Wests Tigers halfback Luke Brooks tries to reel in Jarryd Hayne during the Easter Monday blockbuster at ANZ Stadium. Photo: Getty Images
The seemingly perennial drama about obstruction rulings is a relatively new problem in the grand old game of rugby league - it's a problem which has arisen in the age of the video replay.
There have always been obstructions (or shepherds as they were known in the old days) in rugby league. It used to be a case of the on-field referee (singular) would call play back if he thought an attacking team had created an unfair advantage by running behind a teammate.
The problem these days is it's not that simple. There are more decoy runners than ever before and in the age of paranoia about not wanting to make a mistake (rather than call it right the first time), refs are going upstairs to check any try with a hint of an obstruction.
Officials have used many methods in recent years to determine these rulings - strict interpretations of the rulebook, varying distances between the receiver and the decoy to decide whether an unfair advantage has been created, bringing a former player into the box alongside the video referee to help make calls.
How about they just use commonsense? Is that too much to ask? Just like in the pre-replay era when that one referee made the call on the field based on whether he thought a team had created an unfair advantage, why can't the video refs look at the replay and say "that was fair enough" or "that try had something fishy about it"?
There will always be subjectivity in these decisions. It's not like an LBW verdict in cricket or a line call in tennis with Hawkeye where it's clear cut either way. The current system of rules, by-laws and protocols is not working.
Anyway, the Wests Tigers were the main beneficiaries of this flawed system on the weekend - Parramatta should have been granted the late try to William Hopoate because as pretty much every impartial fan thought, even after watching the 12 replay angles, there was no way Luke Brooks was going to prevent that four-pointer from being scored.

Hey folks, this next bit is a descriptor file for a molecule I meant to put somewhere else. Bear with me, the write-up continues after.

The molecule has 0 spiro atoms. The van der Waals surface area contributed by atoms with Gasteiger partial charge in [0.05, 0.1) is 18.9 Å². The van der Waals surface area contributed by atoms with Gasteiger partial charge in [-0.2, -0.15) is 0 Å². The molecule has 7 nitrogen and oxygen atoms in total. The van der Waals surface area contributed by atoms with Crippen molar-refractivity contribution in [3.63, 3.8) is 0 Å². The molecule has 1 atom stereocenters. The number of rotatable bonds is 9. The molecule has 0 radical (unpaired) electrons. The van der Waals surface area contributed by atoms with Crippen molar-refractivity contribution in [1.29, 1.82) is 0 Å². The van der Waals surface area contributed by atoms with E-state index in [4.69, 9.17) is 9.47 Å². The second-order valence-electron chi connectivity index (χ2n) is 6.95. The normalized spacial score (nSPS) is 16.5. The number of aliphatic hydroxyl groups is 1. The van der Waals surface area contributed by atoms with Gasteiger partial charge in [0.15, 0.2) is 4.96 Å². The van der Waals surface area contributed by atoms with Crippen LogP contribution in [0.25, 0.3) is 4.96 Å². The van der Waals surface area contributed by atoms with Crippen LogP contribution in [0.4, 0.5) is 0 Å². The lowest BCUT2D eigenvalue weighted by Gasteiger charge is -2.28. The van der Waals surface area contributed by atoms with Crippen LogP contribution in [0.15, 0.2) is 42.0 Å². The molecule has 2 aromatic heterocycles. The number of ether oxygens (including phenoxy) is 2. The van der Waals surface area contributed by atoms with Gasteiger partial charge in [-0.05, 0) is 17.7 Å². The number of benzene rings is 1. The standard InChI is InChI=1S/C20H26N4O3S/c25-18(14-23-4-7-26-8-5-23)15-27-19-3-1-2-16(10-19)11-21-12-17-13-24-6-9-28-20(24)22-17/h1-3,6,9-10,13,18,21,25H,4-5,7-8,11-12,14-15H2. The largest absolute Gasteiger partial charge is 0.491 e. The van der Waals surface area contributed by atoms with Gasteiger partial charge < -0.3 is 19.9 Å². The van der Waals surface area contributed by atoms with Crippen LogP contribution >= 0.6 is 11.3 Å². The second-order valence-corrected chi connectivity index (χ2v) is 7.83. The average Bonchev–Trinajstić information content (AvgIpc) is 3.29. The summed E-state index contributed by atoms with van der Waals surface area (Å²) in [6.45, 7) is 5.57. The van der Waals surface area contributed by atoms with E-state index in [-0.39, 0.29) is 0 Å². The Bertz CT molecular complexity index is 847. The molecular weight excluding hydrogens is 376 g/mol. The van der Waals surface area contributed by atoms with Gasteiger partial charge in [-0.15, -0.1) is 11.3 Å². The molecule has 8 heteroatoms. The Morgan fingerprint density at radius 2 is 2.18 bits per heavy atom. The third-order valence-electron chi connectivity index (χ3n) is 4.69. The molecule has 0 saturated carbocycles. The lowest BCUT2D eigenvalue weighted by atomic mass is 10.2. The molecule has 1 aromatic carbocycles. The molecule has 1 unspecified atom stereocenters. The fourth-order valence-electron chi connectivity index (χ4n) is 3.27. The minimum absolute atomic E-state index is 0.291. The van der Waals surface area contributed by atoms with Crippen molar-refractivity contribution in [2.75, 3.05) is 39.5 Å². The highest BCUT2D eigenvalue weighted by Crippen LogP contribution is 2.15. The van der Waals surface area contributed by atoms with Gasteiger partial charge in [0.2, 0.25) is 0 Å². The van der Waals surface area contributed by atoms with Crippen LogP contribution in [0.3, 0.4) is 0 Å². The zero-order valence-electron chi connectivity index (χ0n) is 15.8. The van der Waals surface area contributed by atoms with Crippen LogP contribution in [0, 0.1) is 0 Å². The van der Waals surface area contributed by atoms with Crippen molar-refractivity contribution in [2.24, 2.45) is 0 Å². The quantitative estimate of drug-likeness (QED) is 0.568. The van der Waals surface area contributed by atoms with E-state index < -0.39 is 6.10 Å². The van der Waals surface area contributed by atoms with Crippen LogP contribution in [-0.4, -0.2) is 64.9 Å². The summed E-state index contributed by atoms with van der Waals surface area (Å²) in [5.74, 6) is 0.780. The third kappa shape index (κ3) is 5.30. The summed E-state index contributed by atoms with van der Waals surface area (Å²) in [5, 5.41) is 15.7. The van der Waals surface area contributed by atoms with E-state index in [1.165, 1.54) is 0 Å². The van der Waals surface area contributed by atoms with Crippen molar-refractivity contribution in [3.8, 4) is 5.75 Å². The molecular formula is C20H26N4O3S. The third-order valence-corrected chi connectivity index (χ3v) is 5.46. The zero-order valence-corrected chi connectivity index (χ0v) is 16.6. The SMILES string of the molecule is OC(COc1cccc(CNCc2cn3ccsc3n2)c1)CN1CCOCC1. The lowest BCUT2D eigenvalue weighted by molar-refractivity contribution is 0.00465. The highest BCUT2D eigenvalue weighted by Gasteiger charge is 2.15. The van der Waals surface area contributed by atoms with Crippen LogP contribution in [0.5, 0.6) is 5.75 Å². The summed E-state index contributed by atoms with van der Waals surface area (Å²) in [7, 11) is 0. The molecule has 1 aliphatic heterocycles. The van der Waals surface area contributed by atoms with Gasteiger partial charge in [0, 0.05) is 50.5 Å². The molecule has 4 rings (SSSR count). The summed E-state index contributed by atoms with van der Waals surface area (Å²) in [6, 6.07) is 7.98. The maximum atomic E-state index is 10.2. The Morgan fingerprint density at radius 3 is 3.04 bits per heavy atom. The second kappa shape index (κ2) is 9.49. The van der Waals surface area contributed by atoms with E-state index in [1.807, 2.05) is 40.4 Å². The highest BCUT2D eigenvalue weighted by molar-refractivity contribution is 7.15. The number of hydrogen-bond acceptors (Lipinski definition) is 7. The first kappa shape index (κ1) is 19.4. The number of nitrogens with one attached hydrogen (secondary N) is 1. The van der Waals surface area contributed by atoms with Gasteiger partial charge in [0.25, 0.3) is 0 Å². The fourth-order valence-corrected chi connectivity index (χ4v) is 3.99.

There was plenty of blowback from Tigers and Eels fans after last week's Power Rankings suggested they probably won't reach the finals. On the evidence they presented on Monday at ANZ Stadium, they should both not only qualify for the finals but they'll be more than just making up the numbers in the playoffs.
1. Sea Eagles (last week 1): Another team that was lucky to win after a video referee howler late in their game cost their opponents victory. Now that the Glenn Stewart contract imbroglio is embedded in the past, Manly should be able to focus on the field and with the representative period unlikely to affect them greatly, they are well positioned for a crack at the minor premiership.
2. Bulldogs (2): Three one-point wins in a row are possibly better than a hat-trick of blowout wins. Canterbury's players will have a feeling of invincibility at the moment no matter what situation confronts them in games. Confidence is the most important, yet elusive, ingredient any team can possess in the 26-round slugfest which is the NRL.
3. Tigers (7): Many thought they'd fall in a heap with Robbie Farah, arguably the best player in the NRL this season, sidelined through injury. But there was plenty of purpose in the Wests side against Parramatta and even though they had a slice of video refereeing luck at the end of the game, they were cool under pressure despite their very inexperienced line-up.
4. Eels (8): They lost but rose four places? How is that possible? Well, did you watch them play against the Tigers. They deserved to win but more importantly, they looked like a team without any major weaknesses. If you judged them solely on Monday's game, you would have thought it was a team that had been to the past two finals series, not collected back-to-back wooden spoons. Supercoach Arthur has Jarryd Hayne running freely, not seen at club level with any regularity since their blue and golden run to the 2009 grand final.
5. Roosters (6): They beat Cronulla but even the most red, white and blue Chooks fans wouldn't have been too impressed with the performance. Their attack is still lacking cohesion, passes are hitting the outside men just behind them instead of on their chest. If they can recapture that fluency, they can still mount a decent title defence this year.